10. 2,064,330.18 Texans are seniors, some of whom lack the birth certificates required to get voter IDs because they’ve either lost them or never had one, because their mothers gave birth to them at home.
9. Even younger Texans sometimes lack birth certificates. An estimated 400,000 live in Colonias — remote, substandard rural housing developments — lacking in hospitals, roads, and other infrastructure. Mothers generally give birth at home with a midwife.
8. 21,731 registered voters appear on the “No-Match” list. They’re banned from voting because the names on their birth certificates do not match their current photo IDs. This often happens to women who change their names when they get married or divorced. Last year, Texas Judge Sandra Watts made headlines when she nearly got turned away from the polls because of this.
7. People of color are more likely to lack photo ID. Hispanic registered voters are 177 percent more likely and Black voters are 271percent more likely than Anglo voters to lack SB-14 compliant identification.
6. Birth certificates and EICs are cheap…If you’ve got transportation. Texans lacking ID can get birth certificates for only $2.00, and can then get Election Identification Certificates (EICs). Unfortunately, they have to go to the appropriate office in person. That’s a tall order for those who lack vehicles and/or have to travel great distances.
5. 737,000 citizens of voting age have to travel 90 minutes or more round trip to get the right ID. That’s how long it takes to get to and from their nearest Department of Public Safety (DPS) office, mobile EIC unit, or county office providing EICs. Going during office hours also may require losing a day’s paycheck.
4. For many, the travel time’s even worse. 596,000 citizens of voting age must travel at least two hours, and over 418,000 face commutes of three hours or more to get to a DPS, mobile EIC unit, or country office.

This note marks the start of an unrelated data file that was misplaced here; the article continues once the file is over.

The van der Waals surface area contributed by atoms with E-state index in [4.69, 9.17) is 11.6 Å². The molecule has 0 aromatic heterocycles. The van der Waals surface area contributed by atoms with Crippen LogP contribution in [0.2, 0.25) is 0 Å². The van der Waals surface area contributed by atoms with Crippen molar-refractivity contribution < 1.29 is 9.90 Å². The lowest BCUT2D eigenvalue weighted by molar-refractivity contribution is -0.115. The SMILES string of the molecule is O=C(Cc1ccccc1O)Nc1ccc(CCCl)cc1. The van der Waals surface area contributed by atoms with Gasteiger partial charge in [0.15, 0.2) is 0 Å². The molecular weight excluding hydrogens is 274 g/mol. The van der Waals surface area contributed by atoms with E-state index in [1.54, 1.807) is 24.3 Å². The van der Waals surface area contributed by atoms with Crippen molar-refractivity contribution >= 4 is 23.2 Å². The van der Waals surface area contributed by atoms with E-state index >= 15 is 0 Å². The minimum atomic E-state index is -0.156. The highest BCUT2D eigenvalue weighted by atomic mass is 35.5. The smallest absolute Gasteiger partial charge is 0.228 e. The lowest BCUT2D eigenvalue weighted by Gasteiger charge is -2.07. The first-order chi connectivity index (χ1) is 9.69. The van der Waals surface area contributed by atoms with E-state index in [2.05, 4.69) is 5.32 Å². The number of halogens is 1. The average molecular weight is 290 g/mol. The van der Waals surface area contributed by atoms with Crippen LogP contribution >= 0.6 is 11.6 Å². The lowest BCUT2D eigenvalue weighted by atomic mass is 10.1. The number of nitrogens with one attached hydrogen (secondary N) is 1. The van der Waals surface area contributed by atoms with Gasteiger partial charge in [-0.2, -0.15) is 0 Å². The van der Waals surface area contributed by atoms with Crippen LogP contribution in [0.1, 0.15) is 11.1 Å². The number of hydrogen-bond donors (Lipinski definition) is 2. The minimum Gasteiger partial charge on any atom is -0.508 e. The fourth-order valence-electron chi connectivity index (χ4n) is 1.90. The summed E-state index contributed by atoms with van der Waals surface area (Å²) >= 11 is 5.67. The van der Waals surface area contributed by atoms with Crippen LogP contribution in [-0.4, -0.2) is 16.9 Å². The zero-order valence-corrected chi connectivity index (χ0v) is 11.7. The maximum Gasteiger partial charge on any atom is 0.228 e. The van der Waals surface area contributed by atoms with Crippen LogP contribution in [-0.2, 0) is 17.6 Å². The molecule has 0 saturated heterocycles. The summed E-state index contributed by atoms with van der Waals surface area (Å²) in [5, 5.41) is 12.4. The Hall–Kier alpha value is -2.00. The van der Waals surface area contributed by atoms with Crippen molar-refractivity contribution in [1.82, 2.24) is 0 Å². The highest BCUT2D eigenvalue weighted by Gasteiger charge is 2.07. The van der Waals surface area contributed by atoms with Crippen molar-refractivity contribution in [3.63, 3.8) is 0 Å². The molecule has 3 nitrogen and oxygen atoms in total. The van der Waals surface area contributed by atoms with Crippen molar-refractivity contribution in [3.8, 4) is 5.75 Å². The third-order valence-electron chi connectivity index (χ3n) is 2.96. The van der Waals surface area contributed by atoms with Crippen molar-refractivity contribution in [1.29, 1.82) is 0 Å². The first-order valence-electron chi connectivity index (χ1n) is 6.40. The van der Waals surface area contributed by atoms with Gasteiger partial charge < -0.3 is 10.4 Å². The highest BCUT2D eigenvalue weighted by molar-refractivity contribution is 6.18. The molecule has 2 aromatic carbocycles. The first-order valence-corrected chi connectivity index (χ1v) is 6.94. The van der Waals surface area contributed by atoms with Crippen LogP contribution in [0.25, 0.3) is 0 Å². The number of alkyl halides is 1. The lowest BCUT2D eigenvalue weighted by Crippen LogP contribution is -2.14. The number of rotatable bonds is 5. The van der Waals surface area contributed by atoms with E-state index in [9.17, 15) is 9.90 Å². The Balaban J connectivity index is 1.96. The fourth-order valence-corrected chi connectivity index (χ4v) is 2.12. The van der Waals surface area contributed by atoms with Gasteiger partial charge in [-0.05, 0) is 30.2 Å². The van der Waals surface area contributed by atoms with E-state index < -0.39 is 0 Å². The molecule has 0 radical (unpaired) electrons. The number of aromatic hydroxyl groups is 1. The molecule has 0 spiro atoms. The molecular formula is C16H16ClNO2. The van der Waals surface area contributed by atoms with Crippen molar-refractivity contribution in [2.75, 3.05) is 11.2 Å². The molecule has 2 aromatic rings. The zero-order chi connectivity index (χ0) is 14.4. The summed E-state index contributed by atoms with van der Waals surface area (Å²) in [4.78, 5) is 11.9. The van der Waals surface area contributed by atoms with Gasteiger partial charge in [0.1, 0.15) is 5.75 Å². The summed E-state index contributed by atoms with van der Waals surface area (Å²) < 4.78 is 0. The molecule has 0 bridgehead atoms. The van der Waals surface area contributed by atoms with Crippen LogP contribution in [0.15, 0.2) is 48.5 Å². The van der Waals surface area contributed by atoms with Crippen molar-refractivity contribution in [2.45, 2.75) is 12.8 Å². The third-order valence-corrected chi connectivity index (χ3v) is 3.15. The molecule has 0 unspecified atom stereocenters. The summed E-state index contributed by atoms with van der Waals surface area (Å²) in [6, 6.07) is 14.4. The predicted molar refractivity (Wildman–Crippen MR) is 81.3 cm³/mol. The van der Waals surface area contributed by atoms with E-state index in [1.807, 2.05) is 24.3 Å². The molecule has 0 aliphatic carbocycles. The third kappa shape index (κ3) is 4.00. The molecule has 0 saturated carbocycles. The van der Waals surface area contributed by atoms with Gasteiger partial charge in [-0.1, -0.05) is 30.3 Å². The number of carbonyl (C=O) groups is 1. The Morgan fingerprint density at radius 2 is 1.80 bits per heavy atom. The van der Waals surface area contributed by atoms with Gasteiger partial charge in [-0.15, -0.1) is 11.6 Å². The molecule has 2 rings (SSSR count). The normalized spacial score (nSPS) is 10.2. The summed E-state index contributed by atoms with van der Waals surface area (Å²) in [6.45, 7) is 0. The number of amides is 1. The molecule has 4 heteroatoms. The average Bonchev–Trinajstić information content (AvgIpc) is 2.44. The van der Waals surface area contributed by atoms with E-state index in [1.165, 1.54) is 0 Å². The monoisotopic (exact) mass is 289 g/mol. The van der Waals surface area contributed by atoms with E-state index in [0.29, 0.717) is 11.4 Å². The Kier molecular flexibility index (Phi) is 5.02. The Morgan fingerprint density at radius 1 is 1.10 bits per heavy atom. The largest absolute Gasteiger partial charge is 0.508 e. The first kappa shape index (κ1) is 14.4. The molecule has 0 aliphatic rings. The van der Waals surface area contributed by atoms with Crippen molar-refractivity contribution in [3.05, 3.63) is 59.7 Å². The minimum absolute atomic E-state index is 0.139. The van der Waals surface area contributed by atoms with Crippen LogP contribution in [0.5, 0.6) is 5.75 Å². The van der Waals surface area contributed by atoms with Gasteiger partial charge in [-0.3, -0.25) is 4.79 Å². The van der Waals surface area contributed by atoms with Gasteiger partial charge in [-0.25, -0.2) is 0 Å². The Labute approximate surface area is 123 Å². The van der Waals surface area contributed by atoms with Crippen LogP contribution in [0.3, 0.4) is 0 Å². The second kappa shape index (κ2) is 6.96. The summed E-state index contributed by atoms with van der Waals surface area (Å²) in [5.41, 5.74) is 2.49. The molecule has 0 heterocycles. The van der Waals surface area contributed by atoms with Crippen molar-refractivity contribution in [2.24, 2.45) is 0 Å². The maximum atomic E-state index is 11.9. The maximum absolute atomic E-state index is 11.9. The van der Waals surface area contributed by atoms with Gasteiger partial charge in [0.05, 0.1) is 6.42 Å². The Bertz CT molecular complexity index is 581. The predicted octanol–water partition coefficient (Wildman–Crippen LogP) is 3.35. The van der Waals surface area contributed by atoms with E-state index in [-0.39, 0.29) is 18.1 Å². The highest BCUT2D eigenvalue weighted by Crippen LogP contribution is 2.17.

3. People without cars are often the ones who live farthest away. Of those who don’t have cars, 87.6 percent face these ridiculously long travel times to get voter identification.
2. All this for just two voter fraud cases. From 2002-2011, only two people were convicted of voter fraud. How is that worth depriving 600,000 people of the right to vote?
1. The Texas voter ID law is equivalent to a poll tax. Since every single form of SB-14 compliant voter ID involves a fee,
- EIC-only birth certificate (must go in person) $2.00 plus transportation
- Standard birth certificate $22.00
- Search fee for old birch certificate: $22.00
- Amend birth certificate to reflect current name: $37.00
- Out of state birth certificate fees: $5.00-$34.00
- Texas Driver’s License: $31.00-$71.00
- Texas Personal ID: $28.00-$63.00
- Concealed Handgun License: $79.00-$140.00
- Passport: $30.00-$135.00
- Citizenship Certificate: $345.00-$680.00
Next time someone claims voter ID laws aren’t discriminatory and don’t keep people from voting, save the image below to your computer so you can show it to them.
Featured image: Official photo via Wikimedia Commons.